Unfortunately, that robot only spoke Japanese, and Doane’s local lingo wasn’t quite up to muster, so he had to rely on a provided “cheat sheet” to help with the wording. It couldn’t do much for his pronunciation, but soon, Doane and robot were in synchronicity, and the electric room attendant turned off the lights so he could go to sleep.

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panasonic-invisible-tv-1024x549

Panasonic just unveiled a new invisible television

Since the arrival of flat-screen TVs, there’s not been a whole lot to get excited about in the world of televisions – how many ways can you improve on a big slab of glass, after all? Well, how about by making it almost invisible when you’re not using it?

Image result for panasonic INVISIBLE TELEVISIONThat’s the thinking behind a new prototype from Panasonic that’s just been shown off at the CEATEC electronics expo in Japan this week. When switched on, it’s just like a normal TV. When switched off, it’s as transparent as glass, meaning you can see the wall or shelving behind.

Panasonic describes it as the “future of display screens” – although as you might expect, the company’s staying tight-lipped about the technology behind its transparent TV, just in case its competitors have something similar in mind.Image result for panasonic INVISIBLE TELEVISION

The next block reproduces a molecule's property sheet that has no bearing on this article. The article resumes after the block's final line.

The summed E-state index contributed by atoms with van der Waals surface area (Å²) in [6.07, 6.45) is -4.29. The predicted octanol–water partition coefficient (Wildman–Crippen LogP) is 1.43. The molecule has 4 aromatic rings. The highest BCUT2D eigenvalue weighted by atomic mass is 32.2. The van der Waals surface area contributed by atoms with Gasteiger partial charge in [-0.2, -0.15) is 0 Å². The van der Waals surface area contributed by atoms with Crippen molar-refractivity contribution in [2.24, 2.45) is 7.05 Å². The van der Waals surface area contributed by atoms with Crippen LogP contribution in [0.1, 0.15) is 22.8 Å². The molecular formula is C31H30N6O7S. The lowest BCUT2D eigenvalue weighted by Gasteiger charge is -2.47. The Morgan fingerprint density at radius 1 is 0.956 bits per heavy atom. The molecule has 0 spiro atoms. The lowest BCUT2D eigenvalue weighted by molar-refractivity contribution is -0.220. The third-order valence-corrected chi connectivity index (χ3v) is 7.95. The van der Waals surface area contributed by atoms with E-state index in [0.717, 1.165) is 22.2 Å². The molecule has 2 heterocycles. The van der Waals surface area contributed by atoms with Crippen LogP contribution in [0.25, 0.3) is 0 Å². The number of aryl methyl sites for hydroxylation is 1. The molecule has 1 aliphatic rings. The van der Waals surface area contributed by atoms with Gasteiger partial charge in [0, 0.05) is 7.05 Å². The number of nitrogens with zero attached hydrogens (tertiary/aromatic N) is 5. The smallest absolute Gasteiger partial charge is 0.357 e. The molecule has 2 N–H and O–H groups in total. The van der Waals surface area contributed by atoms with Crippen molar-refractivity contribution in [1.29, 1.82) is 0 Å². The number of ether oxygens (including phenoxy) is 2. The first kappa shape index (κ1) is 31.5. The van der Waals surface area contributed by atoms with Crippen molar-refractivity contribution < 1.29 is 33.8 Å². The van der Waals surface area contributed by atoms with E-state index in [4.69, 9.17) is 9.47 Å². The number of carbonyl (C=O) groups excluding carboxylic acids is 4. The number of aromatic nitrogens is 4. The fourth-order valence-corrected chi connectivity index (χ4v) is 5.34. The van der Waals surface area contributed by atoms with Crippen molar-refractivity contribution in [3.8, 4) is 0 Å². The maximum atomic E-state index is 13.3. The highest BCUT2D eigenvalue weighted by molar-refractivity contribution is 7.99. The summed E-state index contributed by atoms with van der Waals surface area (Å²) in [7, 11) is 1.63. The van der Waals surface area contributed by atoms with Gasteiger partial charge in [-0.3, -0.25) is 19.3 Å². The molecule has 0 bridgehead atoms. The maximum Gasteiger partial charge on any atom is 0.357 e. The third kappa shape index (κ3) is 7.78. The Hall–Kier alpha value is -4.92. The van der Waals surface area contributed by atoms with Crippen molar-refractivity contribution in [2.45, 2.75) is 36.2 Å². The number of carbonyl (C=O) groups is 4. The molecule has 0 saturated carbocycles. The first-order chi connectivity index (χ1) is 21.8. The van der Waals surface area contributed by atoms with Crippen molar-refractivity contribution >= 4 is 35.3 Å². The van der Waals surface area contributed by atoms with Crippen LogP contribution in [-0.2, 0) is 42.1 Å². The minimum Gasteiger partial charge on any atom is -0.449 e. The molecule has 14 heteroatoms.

Image result for panasonic INVISIBLE TELEVISION

According to Mat Smith at Engadget, the screen is made from a fine mesh embedded in a glass panel.

Image result for panasonic INVISIBLE TELEVISION

You can slide the panel around too, at least in Panasonic’s demo clip, where the TV performs double duty glass pane of a cabinet:

Because it can be moved around, you can easily get at shelves behind it, or adjust the height of the display depending on who’s watching.

Importantly, the screen uses the latest OLED (organic light-emitting diode) technology, where each pixel lights itself (rather than being lit from behind).

Image result for panasonic INVISIBLE TELEVISION

Traditionally, OLED panels put a thin layer of plastic between two electrodes on top of a glass slab. Because of this, when the electric signal disappears, the slab can look virtually transparent.

OLED technology requires very little power too, which is why panels like this can be so thin. Eventually, tech firms are hoping to develop flexible OLED screensthat you can bend or even roll away.

And this isn’t just for your favourite crime drama or soap opera either – Panasonic’s marketing spiel envisions people using the display to control smart home devices, play music, or maybe even set the mood with a series of themed images.

Panasonic originally showed off the technology at CES in Las Vegas earlier in the year, but the company’s engineers say the latest version of their invisible television looks even more transparent when switched off, and brighter when switched on.

Unfortunately, despite the progress they’re making, it looks like it won’t be ready to buy for another three years or so, according to company representatives.

But that might actually be a good thing – it’ll give us some time to save up for it.